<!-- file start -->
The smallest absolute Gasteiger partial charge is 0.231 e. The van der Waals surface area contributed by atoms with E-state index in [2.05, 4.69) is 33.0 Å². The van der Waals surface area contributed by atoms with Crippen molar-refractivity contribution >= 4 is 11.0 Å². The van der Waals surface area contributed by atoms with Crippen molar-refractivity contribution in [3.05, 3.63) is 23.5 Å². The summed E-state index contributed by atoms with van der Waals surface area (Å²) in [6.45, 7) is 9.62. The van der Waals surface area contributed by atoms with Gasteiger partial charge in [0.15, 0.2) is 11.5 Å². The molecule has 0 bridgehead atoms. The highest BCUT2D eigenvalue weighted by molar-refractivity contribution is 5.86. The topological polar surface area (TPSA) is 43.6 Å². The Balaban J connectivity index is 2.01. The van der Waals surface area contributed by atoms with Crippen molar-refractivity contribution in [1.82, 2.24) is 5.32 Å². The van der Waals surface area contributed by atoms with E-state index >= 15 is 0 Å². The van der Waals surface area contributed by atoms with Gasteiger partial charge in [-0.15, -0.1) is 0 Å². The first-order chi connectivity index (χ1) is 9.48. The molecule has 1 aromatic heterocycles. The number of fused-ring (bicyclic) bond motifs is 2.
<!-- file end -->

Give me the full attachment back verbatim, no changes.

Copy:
The smallest absolute Gasteiger partial charge is 0.231 e. The van der Waals surface area contributed by atoms with E-state index in [2.05, 4.69) is 33.0 Å². The van der Waals surface area contributed by atoms with Crippen molar-refractivity contribution >= 4 is 11.0 Å². The van der Waals surface area contributed by atoms with Crippen molar-refractivity contribution in [3.05, 3.63) is 23.5 Å². The summed E-state index contributed by atoms with van der Waals surface area (Å²) in [6.45, 7) is 9.62. The van der Waals surface area contributed by atoms with Gasteiger partial charge in [0.15, 0.2) is 11.5 Å². The molecule has 0 bridgehead atoms. The highest BCUT2D eigenvalue weighted by molar-refractivity contribution is 5.86. The topological polar surface area (TPSA) is 43.6 Å². The Balaban J connectivity index is 2.01. The van der Waals surface area contributed by atoms with Crippen molar-refractivity contribution in [1.82, 2.24) is 5.32 Å². The van der Waals surface area contributed by atoms with E-state index >= 15 is 0 Å². The van der Waals surface area contributed by atoms with Gasteiger partial charge in [-0.15, -0.1) is 0 Å². The first-order chi connectivity index (χ1) is 9.48. The molecule has 1 aromatic heterocycles. The number of fused-ring (bicyclic) bond motifs is 2.